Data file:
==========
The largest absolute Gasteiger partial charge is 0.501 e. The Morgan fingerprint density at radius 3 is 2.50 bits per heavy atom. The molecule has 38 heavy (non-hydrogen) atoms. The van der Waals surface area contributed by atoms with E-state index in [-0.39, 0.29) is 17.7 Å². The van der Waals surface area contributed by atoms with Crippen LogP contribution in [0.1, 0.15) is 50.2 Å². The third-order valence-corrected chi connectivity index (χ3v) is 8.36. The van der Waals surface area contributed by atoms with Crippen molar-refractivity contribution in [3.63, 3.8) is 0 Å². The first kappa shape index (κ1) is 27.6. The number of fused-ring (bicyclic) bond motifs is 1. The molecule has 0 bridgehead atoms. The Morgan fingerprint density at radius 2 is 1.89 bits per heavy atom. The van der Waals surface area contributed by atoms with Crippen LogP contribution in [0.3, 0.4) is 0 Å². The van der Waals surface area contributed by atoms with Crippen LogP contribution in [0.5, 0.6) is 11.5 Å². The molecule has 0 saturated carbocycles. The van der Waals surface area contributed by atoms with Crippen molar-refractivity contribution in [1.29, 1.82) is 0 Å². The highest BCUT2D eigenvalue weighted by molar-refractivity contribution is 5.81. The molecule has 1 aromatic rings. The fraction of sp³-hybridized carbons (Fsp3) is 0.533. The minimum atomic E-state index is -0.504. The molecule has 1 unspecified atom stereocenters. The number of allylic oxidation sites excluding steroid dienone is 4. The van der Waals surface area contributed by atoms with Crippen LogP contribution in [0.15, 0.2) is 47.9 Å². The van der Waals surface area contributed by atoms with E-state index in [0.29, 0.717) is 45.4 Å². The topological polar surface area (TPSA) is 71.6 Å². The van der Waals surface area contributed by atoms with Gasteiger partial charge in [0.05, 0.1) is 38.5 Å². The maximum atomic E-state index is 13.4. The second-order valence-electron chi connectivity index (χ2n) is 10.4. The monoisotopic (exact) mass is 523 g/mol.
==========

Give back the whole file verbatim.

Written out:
The largest absolute Gasteiger partial charge is 0.501 e. The Morgan fingerprint density at radius 3 is 2.50 bits per heavy atom. The molecule has 38 heavy (non-hydrogen) atoms. The van der Waals surface area contributed by atoms with E-state index in [-0.39, 0.29) is 17.7 Å². The van der Waals surface area contributed by atoms with Crippen LogP contribution in [0.1, 0.15) is 50.2 Å². The third-order valence-corrected chi connectivity index (χ3v) is 8.36. The van der Waals surface area contributed by atoms with Crippen molar-refractivity contribution in [3.63, 3.8) is 0 Å². The first kappa shape index (κ1) is 27.6. The number of fused-ring (bicyclic) bond motifs is 1. The molecule has 0 bridgehead atoms. The Morgan fingerprint density at radius 2 is 1.89 bits per heavy atom. The van der Waals surface area contributed by atoms with Crippen LogP contribution in [0.3, 0.4) is 0 Å². The van der Waals surface area contributed by atoms with Crippen LogP contribution in [0.5, 0.6) is 11.5 Å². The molecule has 0 saturated carbocycles. The van der Waals surface area contributed by atoms with Crippen molar-refractivity contribution in [1.29, 1.82) is 0 Å². The highest BCUT2D eigenvalue weighted by molar-refractivity contribution is 5.81. The molecule has 1 aromatic rings. The fraction of sp³-hybridized carbons (Fsp3) is 0.533. The minimum atomic E-state index is -0.504. The molecule has 1 unspecified atom stereocenters. The number of allylic oxidation sites excluding steroid dienone is 4. The van der Waals surface area contributed by atoms with Crippen LogP contribution in [0.15, 0.2) is 47.9 Å². The van der Waals surface area contributed by atoms with E-state index in [0.29, 0.717) is 45.4 Å². The topological polar surface area (TPSA) is 71.6 Å². The van der Waals surface area contributed by atoms with Gasteiger partial charge in [0.05, 0.1) is 38.5 Å². The maximum atomic E-state index is 13.4. The second-order valence-electron chi connectivity index (χ2n) is 10.4. The monoisotopic (exact) mass is 523 g/mol.